How to Write a Thematic Analysis

Reviewing data and taking notes on those findings will help a researcher write a thematic analysis.
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A thematic analysis is a way of categorizing data from qualitative research -- a type of research that seeks to study a population’s views, behaviors or qualities in a natural setting to answer a research question. Qualitative data are gathered from observation, interviews and case studies. The information is analyzed for similar themes and recorded in a report that states and interprets the research findings.

1 Review Data and Take Notes

Once research is complete, review all gathered data. To thoroughly analyze and write about the findings, a researcher must familiarize himself with the data. Depending on the specific methods used, qualitative research may produce a significant amount of scripted information to read or recordings to listen to and transcribe. It takes a great deal of time to sort through and take notes on that data, but it must be well organized to properly analyze.

2 Create Codes

A thematic analysis can be approached in several different ways, and most include coding. When taking notes while reviewing, the researcher must look for main ideas, especially ones that repeat themselves throughout the data. These ideas are labeled, or coded, with a single word or phrase. For example, if the researcher conducted observations and all of the participants demonstrated a particular behavior, that behavior should be coded every time it appears. Imagine that a study was conducted to identify the reasons why people choose certain animals as pets. One participant might answer that a dog can help protect her family. This response could be coded as dogs for protection. A different behavior or quality should have a different code. Ideas or behaviors do not have to appear in all participants to be coded.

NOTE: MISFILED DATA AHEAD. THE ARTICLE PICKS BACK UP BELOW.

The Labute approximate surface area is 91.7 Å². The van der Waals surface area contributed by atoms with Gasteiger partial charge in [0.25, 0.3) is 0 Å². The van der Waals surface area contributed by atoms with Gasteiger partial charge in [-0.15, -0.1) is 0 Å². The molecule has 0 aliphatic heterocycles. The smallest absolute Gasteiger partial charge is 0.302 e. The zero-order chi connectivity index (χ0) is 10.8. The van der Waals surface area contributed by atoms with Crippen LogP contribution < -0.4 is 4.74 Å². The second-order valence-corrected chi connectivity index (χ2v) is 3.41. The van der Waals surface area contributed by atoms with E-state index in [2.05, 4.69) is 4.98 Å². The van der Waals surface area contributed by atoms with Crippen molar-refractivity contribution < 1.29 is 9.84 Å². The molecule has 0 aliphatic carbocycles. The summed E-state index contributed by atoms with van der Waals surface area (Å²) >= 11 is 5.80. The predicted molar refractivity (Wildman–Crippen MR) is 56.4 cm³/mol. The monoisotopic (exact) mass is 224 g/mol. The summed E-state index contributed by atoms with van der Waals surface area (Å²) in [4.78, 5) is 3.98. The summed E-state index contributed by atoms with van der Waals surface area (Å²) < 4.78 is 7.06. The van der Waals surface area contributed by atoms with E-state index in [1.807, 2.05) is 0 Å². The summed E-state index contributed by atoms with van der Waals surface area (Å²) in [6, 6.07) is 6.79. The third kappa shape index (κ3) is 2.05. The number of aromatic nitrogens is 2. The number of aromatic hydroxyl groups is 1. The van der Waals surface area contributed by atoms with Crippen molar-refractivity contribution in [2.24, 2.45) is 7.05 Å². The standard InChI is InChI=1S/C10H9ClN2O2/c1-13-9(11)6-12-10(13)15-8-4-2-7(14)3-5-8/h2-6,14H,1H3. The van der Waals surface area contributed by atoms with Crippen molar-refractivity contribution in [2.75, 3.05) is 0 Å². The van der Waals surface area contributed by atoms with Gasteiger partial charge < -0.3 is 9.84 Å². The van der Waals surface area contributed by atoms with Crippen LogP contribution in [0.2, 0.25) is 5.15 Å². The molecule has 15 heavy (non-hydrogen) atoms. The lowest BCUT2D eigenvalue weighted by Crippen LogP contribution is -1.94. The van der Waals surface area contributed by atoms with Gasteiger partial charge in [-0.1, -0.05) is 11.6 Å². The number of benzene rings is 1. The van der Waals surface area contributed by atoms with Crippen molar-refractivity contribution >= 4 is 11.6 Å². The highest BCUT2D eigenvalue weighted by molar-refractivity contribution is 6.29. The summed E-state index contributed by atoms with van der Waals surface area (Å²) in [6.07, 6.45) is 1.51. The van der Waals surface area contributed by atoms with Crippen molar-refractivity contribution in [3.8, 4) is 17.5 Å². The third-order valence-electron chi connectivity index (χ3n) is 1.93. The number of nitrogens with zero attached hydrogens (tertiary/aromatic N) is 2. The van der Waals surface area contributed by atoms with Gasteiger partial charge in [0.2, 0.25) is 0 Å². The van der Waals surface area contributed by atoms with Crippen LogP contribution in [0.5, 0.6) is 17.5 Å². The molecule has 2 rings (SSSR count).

3 Identify and Name Themes

Reviewing and coding data consume a lot of time, but they simplify the next step in a thematic analysis. Once all information is coded, the researcher should review the codes for patterns, or themes. Themes should be renamed appropriately from their original code. For instance, if a response was coded as dogs for protection, that code could be professionally renamed with the theme of safety or security. The identified themes should specifically answer the initial research question. A researcher may choose which themes are central to the research and which may be unnecessary.

4 Interpret and Record Results

A thematic analysis is a researcher’s written attempt at showing how the various themes of a data set work together. It gives the details of the research process, including a description of the participants and methodology, and it explains and interprets the research findings. It should begin by summarizing the data, give an account of what was found through the research, and end with an interpretation. To interpret the findings, it should analyze each theme that reliably answers the research question posed at the beginning of the project, describing how each displays a true account of the data. It should note any parts of the research question that were not answered with the findings and end by offering ideas for further research, based on what was discovered.

Writing since 2008, Marisa Hefflefinger's work has appeared on websites such as SuperGreenMe, Jennifer McColm and Character Odyssey. She holds a Bachelor of Science in English education and a Master of Arts in teaching literacy and language, and she is currently working on a Ph.D. in critical literacy and English education.